This past Monday, while waiting in the emergency room with my dad, I was able to finish reading How Curious a Land: Conflict and Change in Greene County, GA 1850 - 1885 by Jonathan M. Bryant. I purchased this book hoping there would be a mention of my ancestors, my 2ggrandparents Jasper and Jane Pierce, or at least a mention of their last slave owner. Sadly, there was no mention of either my ancestors or their owner.
Even though there was no mention of my ancestors, I am glad that I read the book as it gave me a snapshot of what was going on in the county in which they lived prior to and immediately following the civil war. This is not a full blown review of the book but just some of things I noted or that came to mind as I read the book.
One of the interesting things, based on this book, is that a great many of the slaves were able to "freely" move about and visit other farms as the patrol laws were never really enforced in Greene County. And although not legally recognized, they were allowed to marry and they were allowed to build their own church because it was thought they would do better spiritually if they had their own place of worship.
Maybe it was this limited Freedom during slavery that gave the former slaves of Greene County the strength and solidarity against great odds to continue to fight for their rights long after the other former slaves of GA had been put back in their place. They build their own community, Canaan, and they greatly impacted the politics of Greene County for many years. It was a several years before Democrats came back in power in Greene County. (For those that may not know, Lincoln's party was not the Democratic party. The former slaves and their descendants were overwhelmingly Republican and it stayed this way until the 1930s.)
Unfortunately for many of the former slaves of Greene County and yes even for some of the former slave owners, Greene County put all it's eggs into one basket, Cotton, and a market economy over which they had no control. Even though I've yet to visit Greene County, I understand the effects of this decision still hang over Greene County even today.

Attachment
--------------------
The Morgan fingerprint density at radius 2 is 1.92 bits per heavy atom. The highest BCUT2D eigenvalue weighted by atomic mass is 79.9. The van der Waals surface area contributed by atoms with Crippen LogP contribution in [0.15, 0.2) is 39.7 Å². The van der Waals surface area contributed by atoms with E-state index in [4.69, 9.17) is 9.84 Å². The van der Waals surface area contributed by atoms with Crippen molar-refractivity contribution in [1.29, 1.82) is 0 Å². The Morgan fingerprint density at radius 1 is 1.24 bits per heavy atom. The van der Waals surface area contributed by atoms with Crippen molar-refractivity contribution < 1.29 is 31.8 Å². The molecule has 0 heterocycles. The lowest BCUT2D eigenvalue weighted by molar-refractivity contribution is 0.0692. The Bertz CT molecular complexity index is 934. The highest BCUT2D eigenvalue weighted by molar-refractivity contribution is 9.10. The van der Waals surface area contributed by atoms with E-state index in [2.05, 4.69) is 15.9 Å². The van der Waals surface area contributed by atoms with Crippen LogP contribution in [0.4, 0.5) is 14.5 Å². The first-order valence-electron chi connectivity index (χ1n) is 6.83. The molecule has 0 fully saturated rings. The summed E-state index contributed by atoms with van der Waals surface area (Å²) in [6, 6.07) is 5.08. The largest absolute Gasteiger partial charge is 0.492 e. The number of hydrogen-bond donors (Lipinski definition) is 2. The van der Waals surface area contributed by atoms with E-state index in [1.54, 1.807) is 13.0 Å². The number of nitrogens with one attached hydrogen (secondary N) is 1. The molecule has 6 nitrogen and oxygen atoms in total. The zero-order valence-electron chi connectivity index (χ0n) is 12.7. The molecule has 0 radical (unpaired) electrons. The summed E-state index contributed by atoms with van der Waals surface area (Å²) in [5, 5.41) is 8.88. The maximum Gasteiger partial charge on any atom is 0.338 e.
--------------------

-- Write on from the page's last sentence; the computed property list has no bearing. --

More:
The one thing that I confirmed by reading this book but had already suspected is that even within Greene County there was further fragmentation depending on where one resided. My ancestors and their suspected but yet to be confirmed owner, Jesse Pierce, lived in White Plains, GA. The White Plains and Siloam areas were known as the Grey Lands due to the light sandy soil. Those that settled this area tended to be small time farmers, usually owning less than 200 acres, with only few slaves (15 or less) and it's reported that the owner's often worked in the fields alongside their slaves. I wonder if having to work alongside the slaves they owned affected the owner's view of slavery. This fact also make me realize that it may be just a bit more difficult than even I imagined to continue past my 2ggrandparents but I refuse to give up.
And lastly, I wonder what my ancestors went through in the years immediately following the civil war. Did they ever think about moving to Canaan? Did they ever try to vote? Or did they just simply want their own little piece of land to farm and raise their family? Eventually, my ancestors left Greene County. My ggrandfather and his brother Lon would eventually end up in Walton County and my great aunt Nuna would eventually end up in Atlanta. I suspect that one by one or together that the rest of my ggrandfather's brothers and sisters left Greene County, too as I've not been able to locate them past the 1880 census. I think my 2ggrandparents more than likely spent their entire life in White Plains. GGgranddad appears on the 1880 census, then never again. I've found what appears to be my gggrandmother on the 1900 census still in White Plains.
Til Next Time!